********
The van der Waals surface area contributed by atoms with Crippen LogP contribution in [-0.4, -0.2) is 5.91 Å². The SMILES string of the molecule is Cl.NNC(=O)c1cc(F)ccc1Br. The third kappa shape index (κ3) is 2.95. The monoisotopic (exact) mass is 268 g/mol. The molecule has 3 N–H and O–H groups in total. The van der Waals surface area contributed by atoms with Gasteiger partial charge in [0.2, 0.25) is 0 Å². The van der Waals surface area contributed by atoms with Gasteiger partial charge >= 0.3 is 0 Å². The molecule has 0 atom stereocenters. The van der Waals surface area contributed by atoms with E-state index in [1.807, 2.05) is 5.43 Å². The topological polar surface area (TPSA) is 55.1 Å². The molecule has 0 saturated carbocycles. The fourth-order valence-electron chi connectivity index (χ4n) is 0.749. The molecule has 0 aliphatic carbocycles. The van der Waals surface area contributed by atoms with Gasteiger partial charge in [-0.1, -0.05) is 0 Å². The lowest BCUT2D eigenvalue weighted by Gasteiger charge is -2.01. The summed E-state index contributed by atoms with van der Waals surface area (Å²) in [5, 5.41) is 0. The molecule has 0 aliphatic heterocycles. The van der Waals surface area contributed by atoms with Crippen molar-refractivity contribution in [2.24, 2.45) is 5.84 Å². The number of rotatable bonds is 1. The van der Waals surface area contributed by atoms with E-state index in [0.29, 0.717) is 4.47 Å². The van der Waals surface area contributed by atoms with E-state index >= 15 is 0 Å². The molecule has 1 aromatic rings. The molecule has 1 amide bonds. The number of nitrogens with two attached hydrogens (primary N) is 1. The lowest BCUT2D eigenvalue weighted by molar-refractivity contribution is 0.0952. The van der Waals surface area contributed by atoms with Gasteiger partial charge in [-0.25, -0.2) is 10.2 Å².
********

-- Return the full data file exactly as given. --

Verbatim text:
The van der Waals surface area contributed by atoms with Crippen LogP contribution in [-0.4, -0.2) is 5.91 Å². The SMILES string of the molecule is Cl.NNC(=O)c1cc(F)ccc1Br. The third kappa shape index (κ3) is 2.95. The monoisotopic (exact) mass is 268 g/mol. The molecule has 3 N–H and O–H groups in total. The van der Waals surface area contributed by atoms with Gasteiger partial charge in [0.2, 0.25) is 0 Å². The van der Waals surface area contributed by atoms with Gasteiger partial charge >= 0.3 is 0 Å². The molecule has 0 atom stereocenters. The van der Waals surface area contributed by atoms with E-state index in [1.807, 2.05) is 5.43 Å². The topological polar surface area (TPSA) is 55.1 Å². The molecule has 0 saturated carbocycles. The fourth-order valence-electron chi connectivity index (χ4n) is 0.749. The molecule has 0 aliphatic carbocycles. The van der Waals surface area contributed by atoms with Gasteiger partial charge in [-0.1, -0.05) is 0 Å². The lowest BCUT2D eigenvalue weighted by Gasteiger charge is -2.01. The summed E-state index contributed by atoms with van der Waals surface area (Å²) in [5, 5.41) is 0. The molecule has 0 aliphatic heterocycles. The van der Waals surface area contributed by atoms with Crippen molar-refractivity contribution in [2.24, 2.45) is 5.84 Å². The number of rotatable bonds is 1. The van der Waals surface area contributed by atoms with E-state index in [0.29, 0.717) is 4.47 Å². The van der Waals surface area contributed by atoms with E-state index >= 15 is 0 Å². The molecule has 1 aromatic rings. The molecule has 1 amide bonds. The number of nitrogens with two attached hydrogens (primary N) is 1. The lowest BCUT2D eigenvalue weighted by molar-refractivity contribution is 0.0952. The van der Waals surface area contributed by atoms with Gasteiger partial charge in [-0.25, -0.2) is 10.2 Å².